Computer Arts - - Projects - Jonathan Gales

We worked in a rel­a­tively small pro­duc­tion team of four over a two-week pe­riod. We started with the idea of cre­at­ing more lit­eral, fig­u­ra­tive ar­chi­tec­tural spa­ces. For ex­am­ple, one scene is an in­ter­pre­ta­tion of Ponte City, a residential tower in South Africa. That’s the kind of space we’re in­ter­ested in, and it lent it­self ge­o­met­ri­cally to mod­el­ling a ver­sion of it. As the pro­ject went on, we also de­vel­oped more form-based and ab­stract spa­ces that lent them­selves to the in­stal­la­tion just as well.

The tran­si­tion be­tween spa­ces was the most cre­ative chal­lenge – how do you move from one space to another? But when we de­signed it, ev­ery­thing came back to the core con­cept of un­wrap­ping or un-peel­ing.

The de­sign of the an­i­ma­tion var­ied, ei­ther fo­cus­ing the viewer’s at­ten­tion on one area or sur­round­ing them as it wrapped around. We just wanted to test dif­fer­ent sce­nar­ios. For ex­am­ple, there is a slightly origami-es­que seg­ment, which un­folds from one point and then wraps around the back of the dome; or a square-in­dented one that ro­tates around the viewer. It makes the viewer cu­ri­ous to look around and see what else is hap­pen­ing.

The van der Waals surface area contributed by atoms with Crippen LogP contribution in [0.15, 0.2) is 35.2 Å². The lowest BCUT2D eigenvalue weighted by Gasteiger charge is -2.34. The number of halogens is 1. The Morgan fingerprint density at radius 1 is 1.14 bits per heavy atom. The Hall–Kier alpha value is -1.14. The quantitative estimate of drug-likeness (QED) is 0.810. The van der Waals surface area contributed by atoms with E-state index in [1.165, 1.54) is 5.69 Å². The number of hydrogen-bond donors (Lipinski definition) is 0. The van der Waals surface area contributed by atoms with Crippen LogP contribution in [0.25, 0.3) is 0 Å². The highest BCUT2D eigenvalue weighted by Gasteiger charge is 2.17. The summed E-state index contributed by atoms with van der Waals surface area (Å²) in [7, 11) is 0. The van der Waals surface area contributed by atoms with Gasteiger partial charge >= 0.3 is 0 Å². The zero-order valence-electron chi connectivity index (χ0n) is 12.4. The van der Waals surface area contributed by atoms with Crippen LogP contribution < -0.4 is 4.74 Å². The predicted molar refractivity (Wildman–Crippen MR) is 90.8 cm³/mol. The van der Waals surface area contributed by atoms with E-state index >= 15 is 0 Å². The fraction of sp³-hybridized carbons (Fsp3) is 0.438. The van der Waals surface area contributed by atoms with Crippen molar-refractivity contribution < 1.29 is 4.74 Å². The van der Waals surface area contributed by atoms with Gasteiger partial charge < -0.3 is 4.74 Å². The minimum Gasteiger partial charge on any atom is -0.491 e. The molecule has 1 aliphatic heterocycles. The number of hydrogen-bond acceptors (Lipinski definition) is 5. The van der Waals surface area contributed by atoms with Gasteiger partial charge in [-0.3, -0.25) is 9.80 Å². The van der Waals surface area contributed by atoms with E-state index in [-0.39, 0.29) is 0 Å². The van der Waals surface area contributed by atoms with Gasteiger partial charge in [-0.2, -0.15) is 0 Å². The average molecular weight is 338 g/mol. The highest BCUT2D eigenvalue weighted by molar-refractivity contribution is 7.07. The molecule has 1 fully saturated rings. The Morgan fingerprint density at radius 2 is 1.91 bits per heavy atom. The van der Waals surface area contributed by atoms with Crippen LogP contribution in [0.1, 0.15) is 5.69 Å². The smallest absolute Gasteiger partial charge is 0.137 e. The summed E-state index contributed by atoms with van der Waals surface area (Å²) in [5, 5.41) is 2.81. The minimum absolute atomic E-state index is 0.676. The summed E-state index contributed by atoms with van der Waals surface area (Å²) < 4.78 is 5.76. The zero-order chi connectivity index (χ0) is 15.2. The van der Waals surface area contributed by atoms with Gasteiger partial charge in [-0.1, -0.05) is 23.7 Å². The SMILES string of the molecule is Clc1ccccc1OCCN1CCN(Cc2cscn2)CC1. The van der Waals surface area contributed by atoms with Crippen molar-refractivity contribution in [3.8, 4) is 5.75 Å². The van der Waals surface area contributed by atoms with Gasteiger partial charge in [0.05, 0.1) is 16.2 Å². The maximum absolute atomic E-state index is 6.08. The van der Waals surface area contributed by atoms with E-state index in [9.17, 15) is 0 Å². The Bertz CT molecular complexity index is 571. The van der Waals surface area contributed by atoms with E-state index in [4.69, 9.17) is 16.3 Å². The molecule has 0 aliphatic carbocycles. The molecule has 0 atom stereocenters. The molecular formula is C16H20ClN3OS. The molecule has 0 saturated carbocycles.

All the an­i­ma­tions are done in 3D us­ing stan­dard an­i­ma­tion tech­niques. Our main ren­der en­gine is V-Ray: it’s equipped with a dome cam­era that will ren­der in a cir­cu­lar dis­torted for­mat which is di­rectly ap­pro­pri­ated for these dome pro­jec­tions. So the V-Ray phys­i­cal dome cam­era drove what we were do­ing tech­ni­cally. All the cam­era work is static – it’s very much about tak­ing the viewer through the space, through the ar­chi­tec­ture of the vis­ual bounds of what they see.

The Ponte City tower in South Africa was one of the spa­ces that inspired the team

The ini­tial idea was to cre­ate more lit­eral spa­ces for the film

As the pro­ject pro­gressed, they also de­vel­oped more ab­stract spa­ces

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